Monday, January 07, 2013

The Problem of the Parasol

The Umbrella Man opens on Inspector Samuel Tay of the Singapore CID, having a relaxing time in his garden. And then he hears the explosions: two of them almost simultaneous, followed by the third. Singapore is under attack: three hotels (The Hilton, the Marriott, and the Grand Hyatt) have been targeted. Hundreds of people are dead, and thousands lie injured. Tay himself winds up in the hospital.

But upon awaking, Tay discovers that he is being shut out of the investigation. His superiors suggest taking a leave of absence, while Singapore’s Internal Security Department (ISD) take over the investigation. Tay has made himself a nuisance in certain corners, and now ISD is demanding that he be shut out of the investigation. And so Tay finds himself investigating an ordinary death in some remote corner far away from the terrorist plot.

Except it’s not that simple, as you may have guessed. It turns out that the victim, a white man, may have had some sort of connection to the bombings. And so while ISD is trying to pin the blame on a terrorist organization, Sam Tay investigates his “ordinary” case and finds connections he’d never have dreamed about. And the biggest mystery is a photograph of the murder victim from years ago: he is standing by a man holding an umbrella, both of them smiling. This, of course, is the titular umbrella man.

The Umbrella Man is a fun read, but mystery fans should be warned right now that this is a thriller. Although Tay comes to some conclusions on his own, a character walks onstage, confirms Tay’s suspicions that yeah-Bob-is-the-killer-but-what-can-you-do-about-it, and promptly disappears. While it’s a well-constructed thriller, the dice are loaded against you, and if the author had really wanted to, he could have made the umbrella man anyone, maybe even the Queen of England. (How's that for a twist? Although I guess I may have ruined the novel for anyone who was placing a bet on the Queen as an outside contender for the villain's role.)

I have only one more plot niggle, and that is a literal plot fairy who descends on the story twice to move the plot forward. Every once in a while, Sam Tay talks to his mother… who’s been dead for the last few years. These scenes are genuinely funny and fun to read, but it’s a casual excursion into the supernatural. I would have liked these scenes better if there were more uncertainty about them. Here’s what I mean: if Tay already knew everything that his mother was telling him, these scenes could have been discussions with Tay’s own subconscious, in the form of his mother’s ghost, that help him make sense of the information he already knows. It would be a very interesting and unusual way for a detective to work instead of relying on the supernatural. These scenes don’t ruin the book or anything like that, but it’s a surprisingly casual approach to the supernatural. It would be the same as if I interrupted this review to bring you a message from the ghost of Harry Stephen Keeler, and then resumed the review without commenting on the interruption.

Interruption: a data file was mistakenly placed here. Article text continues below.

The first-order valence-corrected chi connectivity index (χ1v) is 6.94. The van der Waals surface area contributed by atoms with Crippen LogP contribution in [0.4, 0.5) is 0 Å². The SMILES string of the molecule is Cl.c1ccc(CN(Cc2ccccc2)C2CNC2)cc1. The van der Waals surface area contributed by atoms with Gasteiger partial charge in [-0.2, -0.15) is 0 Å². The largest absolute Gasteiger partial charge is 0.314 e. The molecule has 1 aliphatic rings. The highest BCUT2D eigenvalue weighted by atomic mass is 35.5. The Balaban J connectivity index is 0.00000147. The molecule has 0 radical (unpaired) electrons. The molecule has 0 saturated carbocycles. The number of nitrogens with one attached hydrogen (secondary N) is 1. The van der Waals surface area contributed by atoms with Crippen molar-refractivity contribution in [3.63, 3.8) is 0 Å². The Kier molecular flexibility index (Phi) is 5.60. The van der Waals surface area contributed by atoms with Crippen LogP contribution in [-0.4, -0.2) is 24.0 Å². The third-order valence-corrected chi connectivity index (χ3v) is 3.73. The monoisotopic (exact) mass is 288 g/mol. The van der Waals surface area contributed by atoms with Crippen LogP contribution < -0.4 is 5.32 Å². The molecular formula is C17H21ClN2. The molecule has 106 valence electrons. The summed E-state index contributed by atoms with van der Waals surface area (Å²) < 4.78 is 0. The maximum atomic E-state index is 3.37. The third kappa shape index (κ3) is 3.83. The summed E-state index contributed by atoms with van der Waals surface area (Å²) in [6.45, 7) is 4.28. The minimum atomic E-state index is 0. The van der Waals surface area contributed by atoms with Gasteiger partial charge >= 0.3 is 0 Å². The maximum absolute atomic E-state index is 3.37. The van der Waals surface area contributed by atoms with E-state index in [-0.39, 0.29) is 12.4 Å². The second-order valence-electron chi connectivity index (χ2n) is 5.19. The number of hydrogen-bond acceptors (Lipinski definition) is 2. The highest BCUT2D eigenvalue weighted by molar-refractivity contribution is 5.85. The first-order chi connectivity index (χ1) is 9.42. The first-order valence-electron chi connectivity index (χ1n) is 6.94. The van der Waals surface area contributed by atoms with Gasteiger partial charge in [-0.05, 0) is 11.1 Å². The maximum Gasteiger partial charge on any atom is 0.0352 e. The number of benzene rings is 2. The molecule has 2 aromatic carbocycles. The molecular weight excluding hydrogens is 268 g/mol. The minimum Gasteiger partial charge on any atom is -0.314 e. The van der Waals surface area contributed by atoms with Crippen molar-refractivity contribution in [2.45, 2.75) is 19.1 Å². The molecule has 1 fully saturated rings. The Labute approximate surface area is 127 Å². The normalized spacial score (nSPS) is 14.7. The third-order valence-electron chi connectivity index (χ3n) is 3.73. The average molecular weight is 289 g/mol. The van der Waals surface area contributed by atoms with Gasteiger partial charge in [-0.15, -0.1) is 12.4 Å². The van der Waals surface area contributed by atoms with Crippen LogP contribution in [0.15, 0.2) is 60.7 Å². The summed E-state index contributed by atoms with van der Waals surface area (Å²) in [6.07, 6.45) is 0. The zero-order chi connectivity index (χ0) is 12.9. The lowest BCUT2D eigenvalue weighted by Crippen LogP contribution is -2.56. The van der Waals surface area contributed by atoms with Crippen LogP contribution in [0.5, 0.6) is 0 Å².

That being said, those are my only real problems with The Umbrella Man. It’s actually a very good piece of fiction and I enjoyed it very much. Author Jake Needham does something refreshing: he plots. It may not be a paradigm of fair play, but it’s fun to walk along with Inspector Tay as the plot continues to twist and turn. There are several unexpected plot developments, and when I came to the end of the book I found myself wishing that there was more of it. I liked Tay’s company and the company that he keeps.

Another interesting facet of this book is the way that it portrays Singapore. In my experience, this is the great danger of books with a foreign setting: they can either fail to bring setting to life or they can bring it to life so often that you find that you’re reading a travel brochure in which someone gets murdered. Needham doesn’t fall into either of these traps. Like Chandler’s Los Angeles, Singapore is a corrupt world with an imperfect justice system, but it’s a world worth fighting for (although Tay wonders why that’s the case on many an occasion). Needham gives you a sense of place and does this vividly. I’ve never been to Singapore but Needham made me feel like I was there for a bit. Tay loves the country, but he sees some of its flaws and doesn’t hesitate to point them out.

The Umbrella Man is the second in the Inspector Tay series of novels, but it is not necessary to read the first. Although some references are made to the first novel (The Ambassador’s Wife), its plot largely remains shrouded in mystery. Overall, I recommend The Umbrella Man to anybody who wants a solid thriller. It’s plenty of fun to read, and while not perfect, it’s perfectly readable.

1 comment:

  1. You might also like Sting of the Drone by Richard Clarke (http://www.amazon.com/Sting-Drone-Richard-A-Clarke/dp/1250047978) and “Bullets and Train” written by Pakistani author Adeerus Ghayan ( http://www.amazon.com/Bullets-Train-Adeerus-Ghayan-ebook/dp/B00LJK7KZ8 ) . Latter is available for free download at Amazon Kindle and looks at the matter from a purely Pakistani point of view. It is interesting how authors from two different parts of the world convey the same message that drones are fuelling terrorism.

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